Do you need a stiff drink after listening to President Joe Biden speak for 20 minutes? Are you interested in shooting at tin cans in the backyard? Is it bothersome to see the trash not being picked up in your city? Where is that java fix to get you through the day at the office? Unfortunately, in the post-pandemic economy, the United States is going through a series of shortages when it comes to many consumer goods Americans enjoy. As the late John McAfee told Liberty Nation’s Scott Cosenza on an edition of The Uprising podcast, it might be time for the public to stock up on peanut butter, raisins, and Glock 17s.
Barkeep, Lady Liberty’s Dry
The easing of restrictions allowed bars and restaurants to reopen their doors. These establishments are not only struggling to attain workers but also missing one of their key revenue generators: alcohol. States across the country are reporting alcohol shortages, whether it is beer or wine. Because of soaring demand, supply chain issues, and logistical challenges for delivery firms, adult beverages are getting hard to come by at the local pub and liquor store.
Dirty Harry Doesn’t Feel Lucky
Are U.S. households getting locked and loaded and preparing for a dystopian nightmare a la Escape From New York or Soylent Green? According to the Associated Press, ammunition is becoming hard to acquire nationwide, with more Americans practicing their Second Amendment rights. During the COVID-19 public health crisis, consumers had purchased a record number of firearms. Now that violence is on the uptick in many cities, ammo sales are shooting upward, creating a headache for those in law enforcement as they cannot obtain ammunition. If a modern-day Dirty Harry ever asks if you are feeling lucky, you could respond like a wise guy: “Of course, the laws of supply and demand suggest that the marketplace is going through a bullet shortage, so the odds are high that your chamber is empty, good sir.”
Shortages Mocha Me Crazy
The post-pandemic economy is brewing up higher coffee prices and a potential shortage. Coffee costs are skyrocketing after bad harvests in Brazil, as well as immense and simultaneous international demand. Coffee futures surged 14% in July, sending prices to their highest levels in six years amid a polar air mass traveling through key producing areas in the South American country. This is also the third strong cold front to affect crops in 2021. Year-to-date, coffee contracts have spiked 36% on the Chicago Board of Trade (CBoT). As a result, consumers’ morning brew will either be more expensive or appear as a black liquid euphemistically referred to as coffee.
Airlines Coming Down to Earth
Be prepared for a couple of stops on a trip to Biloxi, MS. American Airlines recently issued a memo to pilots that the U.S. carrier may need to add stops to certain flights due to fuel delivery delays at a growing number of small and mid-size airports. The company also requested pilots to save fuel whenever it is possible. This would be in addition to the labor shortage the airline is going through. John Dudley, managing director of flight operations, told pilots in a memo:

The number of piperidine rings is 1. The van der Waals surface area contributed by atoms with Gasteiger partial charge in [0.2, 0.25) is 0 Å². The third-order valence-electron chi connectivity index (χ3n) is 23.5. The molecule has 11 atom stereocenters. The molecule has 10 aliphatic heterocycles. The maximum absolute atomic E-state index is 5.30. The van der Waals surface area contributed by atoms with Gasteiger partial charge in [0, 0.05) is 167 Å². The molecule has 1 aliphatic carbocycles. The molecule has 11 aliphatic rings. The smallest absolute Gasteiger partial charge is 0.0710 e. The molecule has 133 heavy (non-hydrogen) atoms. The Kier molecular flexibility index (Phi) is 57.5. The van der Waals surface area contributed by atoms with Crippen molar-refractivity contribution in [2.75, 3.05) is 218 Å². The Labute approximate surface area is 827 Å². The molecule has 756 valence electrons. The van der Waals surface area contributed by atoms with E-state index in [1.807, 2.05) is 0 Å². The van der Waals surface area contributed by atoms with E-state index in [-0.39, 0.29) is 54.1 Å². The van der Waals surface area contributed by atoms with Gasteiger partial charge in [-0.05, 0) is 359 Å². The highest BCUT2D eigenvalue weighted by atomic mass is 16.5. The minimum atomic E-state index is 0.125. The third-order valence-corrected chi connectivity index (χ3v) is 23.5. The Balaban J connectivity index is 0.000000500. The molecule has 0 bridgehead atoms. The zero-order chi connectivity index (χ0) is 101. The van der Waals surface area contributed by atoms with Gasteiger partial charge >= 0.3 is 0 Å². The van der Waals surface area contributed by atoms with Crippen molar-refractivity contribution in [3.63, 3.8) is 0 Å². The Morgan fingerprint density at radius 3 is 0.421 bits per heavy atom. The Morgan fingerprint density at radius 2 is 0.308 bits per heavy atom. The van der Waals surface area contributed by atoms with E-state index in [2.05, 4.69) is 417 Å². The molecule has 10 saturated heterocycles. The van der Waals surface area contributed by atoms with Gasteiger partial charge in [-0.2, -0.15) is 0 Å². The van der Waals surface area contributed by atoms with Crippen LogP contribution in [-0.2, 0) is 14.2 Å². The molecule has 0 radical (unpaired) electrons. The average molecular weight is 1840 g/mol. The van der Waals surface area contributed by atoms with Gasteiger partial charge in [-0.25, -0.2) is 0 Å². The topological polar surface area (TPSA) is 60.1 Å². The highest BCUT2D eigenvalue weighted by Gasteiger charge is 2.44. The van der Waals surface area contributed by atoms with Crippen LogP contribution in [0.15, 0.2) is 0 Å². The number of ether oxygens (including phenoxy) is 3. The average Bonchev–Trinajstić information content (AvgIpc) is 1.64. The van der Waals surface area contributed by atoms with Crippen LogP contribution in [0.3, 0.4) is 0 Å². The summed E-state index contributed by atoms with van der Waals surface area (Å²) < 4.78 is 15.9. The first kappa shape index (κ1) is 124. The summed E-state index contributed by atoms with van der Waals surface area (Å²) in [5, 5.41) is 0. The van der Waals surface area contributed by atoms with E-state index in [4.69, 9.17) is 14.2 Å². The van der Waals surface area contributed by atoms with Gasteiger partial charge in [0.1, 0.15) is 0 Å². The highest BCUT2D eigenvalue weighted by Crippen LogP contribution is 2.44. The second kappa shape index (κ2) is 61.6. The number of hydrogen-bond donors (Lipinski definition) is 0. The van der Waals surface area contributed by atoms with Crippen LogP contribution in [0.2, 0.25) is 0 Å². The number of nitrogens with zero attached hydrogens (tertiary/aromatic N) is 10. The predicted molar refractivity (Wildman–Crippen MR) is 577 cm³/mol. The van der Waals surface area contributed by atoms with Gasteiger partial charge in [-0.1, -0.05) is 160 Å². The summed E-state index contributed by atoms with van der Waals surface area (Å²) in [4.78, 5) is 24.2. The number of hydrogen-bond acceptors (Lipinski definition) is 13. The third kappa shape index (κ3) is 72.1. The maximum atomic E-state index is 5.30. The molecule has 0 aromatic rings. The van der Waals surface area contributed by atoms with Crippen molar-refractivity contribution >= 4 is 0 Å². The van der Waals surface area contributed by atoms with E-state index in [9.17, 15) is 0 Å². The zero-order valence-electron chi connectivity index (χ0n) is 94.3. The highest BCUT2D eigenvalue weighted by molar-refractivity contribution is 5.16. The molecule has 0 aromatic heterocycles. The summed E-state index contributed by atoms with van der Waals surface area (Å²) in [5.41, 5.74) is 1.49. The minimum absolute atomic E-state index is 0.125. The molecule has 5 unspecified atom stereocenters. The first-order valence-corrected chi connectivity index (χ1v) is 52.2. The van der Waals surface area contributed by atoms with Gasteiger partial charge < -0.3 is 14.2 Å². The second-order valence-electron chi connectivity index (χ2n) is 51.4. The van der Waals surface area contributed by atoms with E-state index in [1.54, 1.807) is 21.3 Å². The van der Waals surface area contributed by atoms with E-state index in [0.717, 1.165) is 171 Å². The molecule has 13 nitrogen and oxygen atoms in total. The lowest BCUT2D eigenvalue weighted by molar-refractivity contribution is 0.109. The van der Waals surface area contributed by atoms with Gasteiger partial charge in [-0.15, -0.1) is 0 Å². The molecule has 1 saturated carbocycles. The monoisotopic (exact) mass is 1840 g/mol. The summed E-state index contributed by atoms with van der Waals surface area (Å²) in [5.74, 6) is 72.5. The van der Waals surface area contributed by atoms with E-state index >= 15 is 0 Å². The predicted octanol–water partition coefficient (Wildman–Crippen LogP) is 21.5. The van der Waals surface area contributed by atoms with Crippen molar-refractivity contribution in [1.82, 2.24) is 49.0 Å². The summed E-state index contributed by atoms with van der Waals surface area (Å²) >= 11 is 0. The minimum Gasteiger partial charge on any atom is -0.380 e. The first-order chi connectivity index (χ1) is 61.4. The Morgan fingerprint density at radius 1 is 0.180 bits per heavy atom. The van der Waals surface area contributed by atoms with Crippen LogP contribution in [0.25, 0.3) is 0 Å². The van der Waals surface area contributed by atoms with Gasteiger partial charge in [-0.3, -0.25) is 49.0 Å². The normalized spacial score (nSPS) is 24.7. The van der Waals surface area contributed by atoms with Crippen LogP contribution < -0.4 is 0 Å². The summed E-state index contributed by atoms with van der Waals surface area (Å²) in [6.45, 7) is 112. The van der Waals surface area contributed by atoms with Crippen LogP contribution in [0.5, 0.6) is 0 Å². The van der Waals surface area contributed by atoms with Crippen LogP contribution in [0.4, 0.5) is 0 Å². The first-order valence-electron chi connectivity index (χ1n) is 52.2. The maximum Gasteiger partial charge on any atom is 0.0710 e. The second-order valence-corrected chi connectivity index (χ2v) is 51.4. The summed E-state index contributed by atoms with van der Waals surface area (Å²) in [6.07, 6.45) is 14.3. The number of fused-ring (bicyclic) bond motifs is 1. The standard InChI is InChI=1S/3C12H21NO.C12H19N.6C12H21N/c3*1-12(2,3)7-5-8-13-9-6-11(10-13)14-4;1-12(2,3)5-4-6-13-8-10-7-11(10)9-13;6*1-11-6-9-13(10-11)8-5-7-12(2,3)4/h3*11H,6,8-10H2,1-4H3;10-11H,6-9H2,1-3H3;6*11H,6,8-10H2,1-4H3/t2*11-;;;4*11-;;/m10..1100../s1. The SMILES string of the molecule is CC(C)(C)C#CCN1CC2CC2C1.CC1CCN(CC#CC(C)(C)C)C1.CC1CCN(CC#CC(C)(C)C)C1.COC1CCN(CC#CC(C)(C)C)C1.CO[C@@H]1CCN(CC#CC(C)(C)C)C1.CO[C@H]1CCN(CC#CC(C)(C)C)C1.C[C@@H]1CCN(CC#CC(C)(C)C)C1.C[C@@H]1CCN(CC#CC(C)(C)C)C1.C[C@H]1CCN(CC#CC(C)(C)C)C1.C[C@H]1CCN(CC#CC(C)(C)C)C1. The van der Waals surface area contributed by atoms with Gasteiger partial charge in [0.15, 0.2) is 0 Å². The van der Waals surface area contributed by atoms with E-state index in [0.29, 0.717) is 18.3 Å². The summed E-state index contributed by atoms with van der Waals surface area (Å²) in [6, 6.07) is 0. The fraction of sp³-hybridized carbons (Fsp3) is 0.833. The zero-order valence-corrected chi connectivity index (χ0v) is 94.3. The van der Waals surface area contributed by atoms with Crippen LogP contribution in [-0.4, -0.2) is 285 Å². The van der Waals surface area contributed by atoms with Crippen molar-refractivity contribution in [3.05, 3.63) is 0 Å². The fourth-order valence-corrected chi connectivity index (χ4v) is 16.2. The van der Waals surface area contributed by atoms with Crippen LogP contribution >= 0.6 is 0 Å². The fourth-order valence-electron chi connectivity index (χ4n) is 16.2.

“American Airlines station jet fuel delivery delays initially affected mostly western U.S. cities, but are now being reported at American stations across the country. Delivery delays are expected to continue through mid-August.
“As our country continues to face multiple challenges, let’s work together as a team to operate reliably, safely and as efficiently as possible.”
Take Out the Papers and the Trash?
During a recent CNN town hall, President Biden admitted that extending unemployment benefits has “kept people from going back to work.” As the labor market continues to recover and the post-COVID economy tries to fire on all cylinders, the United States is suffering a worker shortage, something that Liberty Nation has repeatedly reported. An example of this is Baltimore County, where “extreme staffing shortages” are causing garbage to pile up on the streets of Maryland, according to the Bureau of Solid Waste Management. With a record nine million job openings, the private sector has been forced to raise wages exponentially, contributing to higher price inflation. Will this be enough to lure out-of-work Americans to take out the papers and the trash to get some spending cash?
At Least It’s Better Than Venezuela
Despite the wide range of shortages occurring in the United States and other parts of the developed world, at least the population can take solace in the fact that it is far superior to the socialist struggles in Venezuela, Cuba, and other Marxist wastelands. The chaos will subside, and the marketplace will stabilize. Americans will enjoy having a lost weekend. Gun owners will be able to reload. Workers will have access to a two o’clock pick-me-up. But will employers have workers to hire? That all depends on whether the White House and the Democrats choose to extend generous federal benefits beyond the September deadline. Until then, consumers will need to heed McAfee’s advice and stockpile those raisins and peanut butter jars.
Read more from Andrew Moran.